Weather can also impact visibility. Dense fog can make it difficult for you to see surrounding vehicles even on a highway. Slow down a bit to avoid bumping into any of them and causing an accident.

Apart from the weather conditions and the condition of the road itself, you also have to be mindful of how crowded the highway is. Approaching the speed limit when you can see the busy highway is an example of unsafe driving, and you should avoid it.

Other factors that must be accounted for when you’re on the highway are animals or people who may be nearby while you are driving.

You should also slow down if another vehicle obstructs your view or if lights are shining directly into your sight. Those lights can have a huge impact on how you are driving so slow down to prevent any car accidents and violations of the law.

What Are Prima Facie Speed Limits?

To further promote safe and responsible driving throughout the state of California, the Department of Transportation may also set what is known as prima facie speed limits.

According to Cornell Law School, prima facie is an adverb that means “on first appearance but subject to further evidence or information.” They set these speed limits whenever they deem the existing speed limits of 70, 65, and 55 miles per hour as excessive.

Vehicle Code 22354 notes that these prima facie speed limits are necessary for facilitating the “reasonable and safe” movement of vehicles along certain roads and highways. Vehicle Code 22354 indicates that the prima facie speed limits start to take effect once they have put up signs.

You may encounter these prima facie speeding limits while you are driving through certain areas.

School zones are known for having these prima facie speed limits because they protect kids who may be playing or walking around who may not be paying attention to their surroundings. You may also find them in crowded residential areas.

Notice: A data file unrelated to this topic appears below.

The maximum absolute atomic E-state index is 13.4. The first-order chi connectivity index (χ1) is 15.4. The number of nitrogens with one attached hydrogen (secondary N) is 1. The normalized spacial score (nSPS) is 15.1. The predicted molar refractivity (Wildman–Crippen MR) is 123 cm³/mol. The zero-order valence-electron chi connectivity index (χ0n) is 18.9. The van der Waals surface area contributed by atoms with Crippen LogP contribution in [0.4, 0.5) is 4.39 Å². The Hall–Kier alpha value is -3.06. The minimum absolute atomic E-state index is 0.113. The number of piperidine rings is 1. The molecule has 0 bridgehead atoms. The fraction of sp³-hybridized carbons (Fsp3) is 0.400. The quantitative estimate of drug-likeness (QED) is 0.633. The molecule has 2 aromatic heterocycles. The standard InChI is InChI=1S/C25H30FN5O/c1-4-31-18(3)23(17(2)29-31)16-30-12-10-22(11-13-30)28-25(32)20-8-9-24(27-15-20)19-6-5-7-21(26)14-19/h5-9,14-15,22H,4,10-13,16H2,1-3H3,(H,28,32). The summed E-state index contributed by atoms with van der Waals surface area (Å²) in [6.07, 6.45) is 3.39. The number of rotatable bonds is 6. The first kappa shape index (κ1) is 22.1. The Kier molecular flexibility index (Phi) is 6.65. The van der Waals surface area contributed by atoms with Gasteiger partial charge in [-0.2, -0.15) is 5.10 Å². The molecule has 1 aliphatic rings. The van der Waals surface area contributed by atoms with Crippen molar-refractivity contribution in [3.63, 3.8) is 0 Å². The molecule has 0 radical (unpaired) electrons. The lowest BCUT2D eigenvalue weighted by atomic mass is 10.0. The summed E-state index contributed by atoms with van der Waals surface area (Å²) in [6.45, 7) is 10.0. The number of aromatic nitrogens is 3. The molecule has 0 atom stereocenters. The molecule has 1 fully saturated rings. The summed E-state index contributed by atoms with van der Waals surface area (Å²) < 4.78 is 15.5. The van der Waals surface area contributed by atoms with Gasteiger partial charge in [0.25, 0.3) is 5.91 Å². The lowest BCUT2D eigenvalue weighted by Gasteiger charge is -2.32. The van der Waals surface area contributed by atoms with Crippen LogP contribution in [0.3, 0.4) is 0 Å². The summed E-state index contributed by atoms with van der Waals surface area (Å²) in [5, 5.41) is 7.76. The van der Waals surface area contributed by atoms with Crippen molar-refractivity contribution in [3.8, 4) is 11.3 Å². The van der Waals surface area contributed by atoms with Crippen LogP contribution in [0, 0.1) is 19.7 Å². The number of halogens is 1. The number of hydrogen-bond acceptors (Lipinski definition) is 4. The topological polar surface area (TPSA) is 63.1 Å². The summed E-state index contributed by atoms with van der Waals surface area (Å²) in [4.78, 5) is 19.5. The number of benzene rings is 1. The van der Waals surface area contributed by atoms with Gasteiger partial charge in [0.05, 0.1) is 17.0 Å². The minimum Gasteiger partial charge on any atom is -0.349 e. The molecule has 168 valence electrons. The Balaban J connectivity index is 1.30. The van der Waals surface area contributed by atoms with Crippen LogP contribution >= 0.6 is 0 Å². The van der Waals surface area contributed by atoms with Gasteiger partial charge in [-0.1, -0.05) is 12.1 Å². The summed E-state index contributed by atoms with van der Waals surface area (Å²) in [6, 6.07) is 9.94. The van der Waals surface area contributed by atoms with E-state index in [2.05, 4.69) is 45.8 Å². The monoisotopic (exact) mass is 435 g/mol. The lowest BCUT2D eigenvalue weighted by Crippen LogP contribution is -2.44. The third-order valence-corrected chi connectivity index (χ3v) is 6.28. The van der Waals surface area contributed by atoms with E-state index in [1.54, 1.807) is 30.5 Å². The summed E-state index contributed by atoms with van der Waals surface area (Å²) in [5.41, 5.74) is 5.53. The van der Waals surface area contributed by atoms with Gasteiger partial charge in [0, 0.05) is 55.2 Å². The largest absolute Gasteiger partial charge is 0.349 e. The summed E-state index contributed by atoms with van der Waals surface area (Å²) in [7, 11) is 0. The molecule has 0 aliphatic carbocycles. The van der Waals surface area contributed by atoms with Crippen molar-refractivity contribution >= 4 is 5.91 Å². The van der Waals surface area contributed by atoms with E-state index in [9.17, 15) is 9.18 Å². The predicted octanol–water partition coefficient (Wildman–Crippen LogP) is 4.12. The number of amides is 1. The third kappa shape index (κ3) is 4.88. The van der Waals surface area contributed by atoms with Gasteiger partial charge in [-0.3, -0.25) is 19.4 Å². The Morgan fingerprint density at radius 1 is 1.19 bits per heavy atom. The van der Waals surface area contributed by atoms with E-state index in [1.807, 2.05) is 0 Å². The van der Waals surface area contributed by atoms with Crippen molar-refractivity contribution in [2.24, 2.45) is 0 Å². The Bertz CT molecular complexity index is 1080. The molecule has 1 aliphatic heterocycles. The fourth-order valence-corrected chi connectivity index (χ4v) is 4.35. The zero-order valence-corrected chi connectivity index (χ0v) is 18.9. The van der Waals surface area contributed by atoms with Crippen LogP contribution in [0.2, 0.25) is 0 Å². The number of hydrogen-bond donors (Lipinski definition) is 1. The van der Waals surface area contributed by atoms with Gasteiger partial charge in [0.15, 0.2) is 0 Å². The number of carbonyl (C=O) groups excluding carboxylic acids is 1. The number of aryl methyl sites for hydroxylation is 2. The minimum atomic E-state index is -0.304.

Prima facie speed limits may also be set along railway crossings and intersections to better protect motorists.

Now, there’s an important point of distinction that needs to be highlighted when it comes to prima facie speed limits and the so-called absolute speed limits that are established by the law.

If they find you driving over the speed limit in any part of the state, you’re violating the law, and you will be penalized. That may not necessarily be the case if you exceed a prima facie speed limit.

They can cite you for violating the prima facie speed limit, but you can fight against that by showing you were still driving safely after considering the full context of what happened.

By the way, prima facie speed limits can be quite varied. You may see some that are as low as 15 miles per hour and others that go up to 50 miles per hour.

Is It a Violation to Drive Too Slowly on the Road?

Speed limits are not only about how fast you are going, they can also set them to prevent you from slowing down to the point where you may be impeding the progress of traffic.

They enacted the California Vehicle Code 22400 to keep drivers on highways from coming to a full stop for no reason. It also gives the Department of Transportation the power to declare a minimum speed limit.

Do note that there are exceptions to this law.

If the police ask you to pull over or signs say you need to slow down, you should do so. Construction sites will often have signs posted to protect the workers and the drivers as well.

What Are the Penalties You May Face if You Do Not Abide by the Speeding Limits?

There are four different ways in which they may penalize you if they find you have violated the speeding laws in California, and they are:

  • Issuance of a speeding ticket
  • Suspension of driver’s license
  • Points added to your driving record